Jul 28, 2021, 16:02 PM
Rhythm Scene Staff
Layne Mauldin is an active educator and performer based in Greenville, South Carolina. She serves as Adjunct Percussion Instructor at Clemson University, where she teaches applied lessons in all areas of percussion and works with the percussion ensemble. She is also the Director of Percussion at Legacy Early College Elementary School in Greenville, where she teaches world percussion to second through fourth grades and directs the honors percussion ensemble. She actively composes pieces that her percussion ensemble performs and frequently collaborates with the string and choir directors at her school, providing her students with well-rounded experiences as performers. Additionally, she serves on faculty at DRUM Percussion Studio in Greenville, where she teaches private lessons and directs the Pre-Collegiate Percussion ensemble.
Rhythm! Scene: If you weren't a percussionist and educator, what career could you see yourself having pursued?
Layne Mauldin: My dream as a young girl was to go into the equine business as a jockey or horse trainer; I was an avid horsewoman growing up. In college, I also briefly considered going into law. There are several lawyers in my family, and I have always found that field interesting!
R!S: As a freelance artist, what's one of the weirdest gigs you've taken or oddest jobs you've had outside the industry?
LM: Easily my oddest job outside the industry is being a PE coach. My position at my elementary school was adjusted due to COVID restrictions and precautions this past school year, so I have had to learn how to teach physical education to my younger students. It has been a wild ride, but I have learned a lot that can be applied back to my percussion pedagogy. One of the most unique aspects of being a freelance artist is applying knowledge from seemingly random situations and/or gigs to teaching percussion and performing.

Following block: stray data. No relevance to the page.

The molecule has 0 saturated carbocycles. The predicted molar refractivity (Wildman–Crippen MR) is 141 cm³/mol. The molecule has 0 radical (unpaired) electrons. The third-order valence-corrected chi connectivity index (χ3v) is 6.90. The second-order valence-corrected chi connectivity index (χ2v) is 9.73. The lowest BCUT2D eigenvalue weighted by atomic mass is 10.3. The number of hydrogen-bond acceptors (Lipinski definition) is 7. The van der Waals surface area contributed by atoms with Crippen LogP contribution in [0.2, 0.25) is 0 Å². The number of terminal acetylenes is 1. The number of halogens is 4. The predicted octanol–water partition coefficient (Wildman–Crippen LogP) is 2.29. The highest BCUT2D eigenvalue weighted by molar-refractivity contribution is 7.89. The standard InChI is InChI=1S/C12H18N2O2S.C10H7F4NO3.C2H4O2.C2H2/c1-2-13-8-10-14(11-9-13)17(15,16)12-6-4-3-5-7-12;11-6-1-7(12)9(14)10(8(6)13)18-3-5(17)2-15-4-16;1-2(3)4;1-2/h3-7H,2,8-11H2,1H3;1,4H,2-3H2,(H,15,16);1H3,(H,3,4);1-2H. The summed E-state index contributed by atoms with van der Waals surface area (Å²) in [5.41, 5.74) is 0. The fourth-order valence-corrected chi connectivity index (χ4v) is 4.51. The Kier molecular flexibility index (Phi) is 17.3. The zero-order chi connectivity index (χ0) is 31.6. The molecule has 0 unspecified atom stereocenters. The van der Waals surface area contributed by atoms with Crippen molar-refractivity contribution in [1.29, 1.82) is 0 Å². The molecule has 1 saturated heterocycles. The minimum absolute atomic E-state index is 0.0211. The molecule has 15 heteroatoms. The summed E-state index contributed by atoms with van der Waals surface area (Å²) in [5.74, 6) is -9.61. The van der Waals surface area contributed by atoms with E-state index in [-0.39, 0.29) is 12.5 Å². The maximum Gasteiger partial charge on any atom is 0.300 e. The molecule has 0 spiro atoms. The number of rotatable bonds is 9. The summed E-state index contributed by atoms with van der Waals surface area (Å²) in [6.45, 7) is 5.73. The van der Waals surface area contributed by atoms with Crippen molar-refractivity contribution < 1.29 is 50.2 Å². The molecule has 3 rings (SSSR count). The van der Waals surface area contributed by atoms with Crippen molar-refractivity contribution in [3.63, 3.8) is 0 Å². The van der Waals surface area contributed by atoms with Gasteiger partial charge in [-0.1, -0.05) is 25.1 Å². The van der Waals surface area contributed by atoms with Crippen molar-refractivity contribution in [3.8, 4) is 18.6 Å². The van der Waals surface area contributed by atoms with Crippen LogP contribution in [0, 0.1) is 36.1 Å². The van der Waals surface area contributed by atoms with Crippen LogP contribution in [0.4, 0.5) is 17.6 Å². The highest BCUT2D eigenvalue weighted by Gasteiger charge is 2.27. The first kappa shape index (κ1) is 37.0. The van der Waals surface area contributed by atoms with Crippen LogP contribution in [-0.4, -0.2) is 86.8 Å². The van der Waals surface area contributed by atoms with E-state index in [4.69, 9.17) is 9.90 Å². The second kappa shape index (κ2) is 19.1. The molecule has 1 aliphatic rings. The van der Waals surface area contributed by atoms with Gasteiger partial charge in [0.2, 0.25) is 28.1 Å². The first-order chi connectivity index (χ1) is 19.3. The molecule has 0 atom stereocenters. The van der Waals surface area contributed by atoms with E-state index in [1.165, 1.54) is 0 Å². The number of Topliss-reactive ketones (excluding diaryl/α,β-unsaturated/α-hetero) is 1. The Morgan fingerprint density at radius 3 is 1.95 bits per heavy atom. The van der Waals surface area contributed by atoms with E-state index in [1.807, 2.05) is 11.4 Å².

R!S: What's one thing about you that your colleagues or students would unanimously proclaim?
LM: I get really loud when I am excited about something! Whether it’s the student making a realization or me coming to my own revelation mid-teaching, it’s not uncommon to hear me all the way down the hall during my students’ lessons. With my new students, I always have to give a disclaimer that I may startle them the first time that I get loud.
R!S: What is your favorite percussion instrument and why?
LM: I gravitated towards drum set in middle school and never really looked back. I considered pursuing my master’s degree in jazz performance so that I could continue focusing on drumming, but that wasn’t the path I eventually took.
R!S: Where did you grow up, and what’s one interesting thing about your childhood (musically or otherwise)?
LK: I grew up in Rock Hill, South Carolina, just south of Charlotte. I grew up spending all of my spare time outdoors and/or in barns riding horses; I didn’t even consider picking up drumsticks until it was time for middle school band! I also had never had a formal private lesson in percussion until my freshman year as a college student.